I had a facelift 3 weeks ago and had a Hematoma a couple hours after surgery, My Doctor drained it but as the swelling is slowly going down the lumps and bumps look terrible. I also have a droopy eye. Is there anything I can do to speed recovery? . My Doctor informs me that I look fine at this stage for what I've been through and it will take up to 6 months for them to go down. The thought of looking like an alien for the next 6 months is a little hard to take.
Anything You Can Do for Hematoma Lumps and Bumps After Facelift? (photo)
Doctor Answers (8)
Massage and time
Thank you for the question and photo. If the irregularities are caused by residual hematoma massage, time, and possible aspirations by your plastic surgeon as the hematoma turns into a seroma. It is possible however the some of the irregularities are from the facelift itself. If this is the case it might take longer for things to smooth out.
All the best,
Dr. Remus Repta
Web reference: Http://aaaplasticsurgery.com
Lumps and droopy eye after facelift
Hematoma after facelift is, unfortunately, a known possible complication and occurs in a small percentage of individuals. Increased bruising and some skin irregularities may persist for some time. Your doctor is correct that it will take a few months to improve, however, each day it will get a bit better. You may want to talk with your surgeon about massage and camouflage make-up.
Asymmetries After A Facelift
You may experience small lumps and bumps after a facelift which are palpable but typically not visible. Speak with your surgeon if there are any concerns and see if there are any solutions to improve your early result.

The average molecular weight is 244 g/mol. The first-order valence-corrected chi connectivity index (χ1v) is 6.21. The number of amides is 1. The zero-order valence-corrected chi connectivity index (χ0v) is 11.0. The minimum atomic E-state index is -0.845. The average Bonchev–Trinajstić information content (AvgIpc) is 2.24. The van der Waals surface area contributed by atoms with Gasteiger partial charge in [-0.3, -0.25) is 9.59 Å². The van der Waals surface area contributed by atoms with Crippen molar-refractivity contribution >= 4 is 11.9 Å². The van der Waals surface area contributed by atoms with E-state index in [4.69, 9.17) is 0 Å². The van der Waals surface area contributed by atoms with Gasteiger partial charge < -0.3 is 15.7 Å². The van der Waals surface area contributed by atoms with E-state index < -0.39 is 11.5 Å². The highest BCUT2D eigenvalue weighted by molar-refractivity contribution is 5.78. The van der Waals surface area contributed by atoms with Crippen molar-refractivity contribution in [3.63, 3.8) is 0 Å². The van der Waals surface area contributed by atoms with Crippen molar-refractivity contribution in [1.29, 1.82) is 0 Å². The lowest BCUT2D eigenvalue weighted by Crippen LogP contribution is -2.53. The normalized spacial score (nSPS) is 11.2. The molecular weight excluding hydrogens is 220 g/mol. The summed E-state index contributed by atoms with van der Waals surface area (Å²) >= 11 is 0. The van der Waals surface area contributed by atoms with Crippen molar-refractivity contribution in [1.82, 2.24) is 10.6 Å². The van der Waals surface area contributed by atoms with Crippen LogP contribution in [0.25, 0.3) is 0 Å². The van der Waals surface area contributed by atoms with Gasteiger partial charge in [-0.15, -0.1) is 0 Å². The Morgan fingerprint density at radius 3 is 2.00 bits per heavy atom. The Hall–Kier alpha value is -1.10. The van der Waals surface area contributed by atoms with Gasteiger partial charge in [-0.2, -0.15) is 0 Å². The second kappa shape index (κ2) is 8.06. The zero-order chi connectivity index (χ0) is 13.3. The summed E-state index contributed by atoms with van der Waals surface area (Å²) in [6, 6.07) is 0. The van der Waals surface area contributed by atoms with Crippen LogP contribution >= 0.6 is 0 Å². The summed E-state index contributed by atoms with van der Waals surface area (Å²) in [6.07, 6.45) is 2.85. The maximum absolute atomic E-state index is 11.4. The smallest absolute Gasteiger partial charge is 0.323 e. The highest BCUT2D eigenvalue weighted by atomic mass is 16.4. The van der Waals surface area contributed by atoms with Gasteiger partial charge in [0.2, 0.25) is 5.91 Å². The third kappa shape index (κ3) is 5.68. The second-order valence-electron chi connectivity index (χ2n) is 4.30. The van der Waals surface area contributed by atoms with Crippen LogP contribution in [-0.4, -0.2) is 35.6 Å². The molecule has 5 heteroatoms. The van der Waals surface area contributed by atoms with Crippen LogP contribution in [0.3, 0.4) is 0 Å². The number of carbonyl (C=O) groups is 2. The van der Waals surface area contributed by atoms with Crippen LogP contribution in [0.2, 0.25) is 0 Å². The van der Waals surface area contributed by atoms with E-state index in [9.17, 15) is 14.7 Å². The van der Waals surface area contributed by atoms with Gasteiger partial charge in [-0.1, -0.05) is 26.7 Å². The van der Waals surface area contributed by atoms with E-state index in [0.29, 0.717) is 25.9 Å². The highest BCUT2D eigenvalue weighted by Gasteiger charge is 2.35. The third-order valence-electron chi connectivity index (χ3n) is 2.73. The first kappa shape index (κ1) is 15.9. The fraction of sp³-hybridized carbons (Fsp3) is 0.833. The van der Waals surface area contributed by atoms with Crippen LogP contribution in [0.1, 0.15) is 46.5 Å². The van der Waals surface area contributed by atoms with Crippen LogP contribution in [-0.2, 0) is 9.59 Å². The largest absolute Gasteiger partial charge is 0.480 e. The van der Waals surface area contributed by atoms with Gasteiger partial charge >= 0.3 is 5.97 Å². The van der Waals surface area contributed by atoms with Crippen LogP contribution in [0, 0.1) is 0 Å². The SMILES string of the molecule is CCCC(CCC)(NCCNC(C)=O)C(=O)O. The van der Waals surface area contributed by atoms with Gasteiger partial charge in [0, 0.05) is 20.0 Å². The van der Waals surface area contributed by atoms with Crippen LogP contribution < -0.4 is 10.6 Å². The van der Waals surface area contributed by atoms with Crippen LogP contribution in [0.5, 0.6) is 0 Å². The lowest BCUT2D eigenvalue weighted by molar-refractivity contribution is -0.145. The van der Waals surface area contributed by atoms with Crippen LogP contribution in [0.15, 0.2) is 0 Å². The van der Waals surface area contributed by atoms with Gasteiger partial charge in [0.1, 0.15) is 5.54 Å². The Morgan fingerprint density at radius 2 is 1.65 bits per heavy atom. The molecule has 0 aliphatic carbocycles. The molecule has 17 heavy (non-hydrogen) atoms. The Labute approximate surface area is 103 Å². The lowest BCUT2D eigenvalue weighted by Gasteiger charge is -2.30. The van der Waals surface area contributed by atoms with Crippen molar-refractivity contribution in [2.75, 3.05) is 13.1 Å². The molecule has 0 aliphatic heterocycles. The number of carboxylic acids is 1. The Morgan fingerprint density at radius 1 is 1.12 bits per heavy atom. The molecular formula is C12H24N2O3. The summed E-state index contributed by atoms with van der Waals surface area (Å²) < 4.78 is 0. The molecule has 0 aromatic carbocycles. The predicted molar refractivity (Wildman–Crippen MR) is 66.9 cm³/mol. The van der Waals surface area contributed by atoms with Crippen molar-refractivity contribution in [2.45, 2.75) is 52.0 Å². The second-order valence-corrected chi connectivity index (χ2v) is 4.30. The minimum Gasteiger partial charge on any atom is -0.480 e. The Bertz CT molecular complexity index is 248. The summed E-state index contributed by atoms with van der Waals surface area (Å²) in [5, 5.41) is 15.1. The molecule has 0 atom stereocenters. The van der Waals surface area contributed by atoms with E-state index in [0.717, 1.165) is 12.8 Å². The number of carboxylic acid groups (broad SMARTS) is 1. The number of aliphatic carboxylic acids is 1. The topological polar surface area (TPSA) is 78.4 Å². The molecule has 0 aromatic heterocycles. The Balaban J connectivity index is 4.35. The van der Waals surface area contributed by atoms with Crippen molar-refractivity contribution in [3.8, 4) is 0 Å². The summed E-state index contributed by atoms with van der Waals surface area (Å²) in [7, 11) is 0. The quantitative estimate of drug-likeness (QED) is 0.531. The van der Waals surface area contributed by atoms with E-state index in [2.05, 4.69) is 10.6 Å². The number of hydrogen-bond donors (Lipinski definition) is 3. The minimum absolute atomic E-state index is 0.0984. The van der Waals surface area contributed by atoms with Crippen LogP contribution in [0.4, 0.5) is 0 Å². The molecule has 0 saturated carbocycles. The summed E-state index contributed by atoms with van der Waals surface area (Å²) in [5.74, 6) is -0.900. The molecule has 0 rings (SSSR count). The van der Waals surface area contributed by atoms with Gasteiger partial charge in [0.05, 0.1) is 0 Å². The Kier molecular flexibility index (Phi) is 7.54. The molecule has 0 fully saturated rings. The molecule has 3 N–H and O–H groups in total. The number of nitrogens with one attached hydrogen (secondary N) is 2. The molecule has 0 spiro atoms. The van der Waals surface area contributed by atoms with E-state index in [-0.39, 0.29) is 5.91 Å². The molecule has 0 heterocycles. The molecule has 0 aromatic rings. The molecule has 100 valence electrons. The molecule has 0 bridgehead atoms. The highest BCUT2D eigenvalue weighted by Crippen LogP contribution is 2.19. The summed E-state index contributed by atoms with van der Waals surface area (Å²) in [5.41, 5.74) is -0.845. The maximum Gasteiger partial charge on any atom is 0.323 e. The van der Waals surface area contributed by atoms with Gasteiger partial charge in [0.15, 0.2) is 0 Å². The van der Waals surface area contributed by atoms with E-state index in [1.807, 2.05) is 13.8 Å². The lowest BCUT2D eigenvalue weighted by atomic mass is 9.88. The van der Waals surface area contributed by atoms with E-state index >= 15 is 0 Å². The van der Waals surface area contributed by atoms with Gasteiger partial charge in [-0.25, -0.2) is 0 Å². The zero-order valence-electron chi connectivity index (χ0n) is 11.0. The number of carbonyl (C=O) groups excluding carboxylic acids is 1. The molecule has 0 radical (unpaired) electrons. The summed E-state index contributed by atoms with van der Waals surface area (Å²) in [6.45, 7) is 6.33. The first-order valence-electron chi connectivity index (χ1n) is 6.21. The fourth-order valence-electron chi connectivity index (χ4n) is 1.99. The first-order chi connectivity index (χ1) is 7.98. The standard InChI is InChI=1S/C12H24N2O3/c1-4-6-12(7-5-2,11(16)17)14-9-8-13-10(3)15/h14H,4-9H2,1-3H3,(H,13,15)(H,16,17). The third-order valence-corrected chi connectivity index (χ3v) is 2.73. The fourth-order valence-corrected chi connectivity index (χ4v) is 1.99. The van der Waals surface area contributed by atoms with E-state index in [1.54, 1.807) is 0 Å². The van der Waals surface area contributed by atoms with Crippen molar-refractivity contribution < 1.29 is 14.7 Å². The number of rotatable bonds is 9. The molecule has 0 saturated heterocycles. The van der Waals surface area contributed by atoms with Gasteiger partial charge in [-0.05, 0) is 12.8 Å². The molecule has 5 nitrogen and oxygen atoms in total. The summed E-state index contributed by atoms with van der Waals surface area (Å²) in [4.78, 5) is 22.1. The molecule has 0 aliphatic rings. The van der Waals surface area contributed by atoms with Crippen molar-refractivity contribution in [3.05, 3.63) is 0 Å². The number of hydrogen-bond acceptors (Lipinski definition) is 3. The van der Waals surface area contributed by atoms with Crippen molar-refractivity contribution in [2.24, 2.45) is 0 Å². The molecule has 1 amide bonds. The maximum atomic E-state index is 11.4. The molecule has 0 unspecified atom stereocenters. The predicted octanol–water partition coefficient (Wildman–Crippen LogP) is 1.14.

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Lumps or bumps after facelift
- Little irregularities can occur after facelifts but they are temporary
- Try massaging the areas throughout the day to soften them up
- 3 weeks is still early, you should see some significant changes in the next 2-3 weeks as well
- It is hard to see the droopy eye, I would first compare before and after pictures to see what they eye looked like before
Bumps after facelift from bleeding
Web reference: http://www.peterejohnsonmd.com/facelift
Hematoma After Facelift
A hematoma after a facelift is a known complication. A hematoma that occurs within 3 hours of a procedure is suggestive of a rapidly expanding hematoma, usually associated with high blood pressure. If this clot is left beneath the skin flaps, fibrosis can occur, which will lead to a lumpy, bumpy look. Although your Surgeon is correct that this look will resolve over time, certain measures such as steroid injections can help speed the process. The swelling on the left side of the neck and under the chin depicted in the picture shown may represent a seroma, which is a break down of blood products into a clear, straw colored fluid. A return visit to your Surgeon is probably the best idea to dicuss your options and for reassurance.
Web reference: http://www.drprendiville.com/facelift.html
What kind of a facelift did you have?
If you had a hematoma right after surgery and your doctor opened up the incisions and drained out all the blood and stopped the bleeding, you should look like nothing happened most of the time. If they just milked the blood out or suctioned it out without opening it all up, there may be enough residual blood that the healing is much slower and the potential for scar tissues developing is much higher. I would stick very close to your doctor and be seen by him/her at least every couple of weeks for a while and maybe consider massage or very dilute steroid injections to soften the hard areas if they think this might be helpful.
3 Weeks after Facelift and Hematoma Drainage
Anytime a significant hematoma must be drained this can set back healing at least a few weeks. The blood is an irritant to the tissues and the swelling that ensues is more significant. Massage and time will be necessary as well as observation for fluid collections or repeated small hematomas.
These answers are for educational purposes and should not be relied upon as a substitute for medical advice you may receive from your physician. If you have a medical emergency, please call 911. These answers do not constitute or initiate a patient/doctor relationship.
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